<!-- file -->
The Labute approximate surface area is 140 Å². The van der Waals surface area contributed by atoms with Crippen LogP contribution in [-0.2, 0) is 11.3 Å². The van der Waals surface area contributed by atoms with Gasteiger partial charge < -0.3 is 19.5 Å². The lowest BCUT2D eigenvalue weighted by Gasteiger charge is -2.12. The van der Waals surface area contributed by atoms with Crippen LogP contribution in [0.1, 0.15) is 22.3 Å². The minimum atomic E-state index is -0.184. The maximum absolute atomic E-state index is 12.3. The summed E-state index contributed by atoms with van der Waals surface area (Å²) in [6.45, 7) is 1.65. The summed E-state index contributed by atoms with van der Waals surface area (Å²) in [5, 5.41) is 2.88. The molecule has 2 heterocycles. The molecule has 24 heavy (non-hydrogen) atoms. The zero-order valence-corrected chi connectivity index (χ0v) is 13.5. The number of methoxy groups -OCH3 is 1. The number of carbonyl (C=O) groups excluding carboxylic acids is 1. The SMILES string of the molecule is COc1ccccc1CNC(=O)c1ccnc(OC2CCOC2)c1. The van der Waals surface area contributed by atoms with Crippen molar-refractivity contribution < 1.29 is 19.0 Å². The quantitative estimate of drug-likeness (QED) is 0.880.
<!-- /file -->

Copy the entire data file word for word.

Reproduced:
The Labute approximate surface area is 140 Å². The van der Waals surface area contributed by atoms with Crippen LogP contribution in [-0.2, 0) is 11.3 Å². The van der Waals surface area contributed by atoms with Gasteiger partial charge < -0.3 is 19.5 Å². The lowest BCUT2D eigenvalue weighted by Gasteiger charge is -2.12. The van der Waals surface area contributed by atoms with Crippen LogP contribution in [0.1, 0.15) is 22.3 Å². The minimum atomic E-state index is -0.184. The maximum absolute atomic E-state index is 12.3. The summed E-state index contributed by atoms with van der Waals surface area (Å²) in [6.45, 7) is 1.65. The summed E-state index contributed by atoms with van der Waals surface area (Å²) in [5, 5.41) is 2.88. The molecule has 2 heterocycles. The molecule has 24 heavy (non-hydrogen) atoms. The zero-order valence-corrected chi connectivity index (χ0v) is 13.5. The number of methoxy groups -OCH3 is 1. The number of carbonyl (C=O) groups excluding carboxylic acids is 1. The SMILES string of the molecule is COc1ccccc1CNC(=O)c1ccnc(OC2CCOC2)c1. The van der Waals surface area contributed by atoms with Crippen molar-refractivity contribution < 1.29 is 19.0 Å². The quantitative estimate of drug-likeness (QED) is 0.880.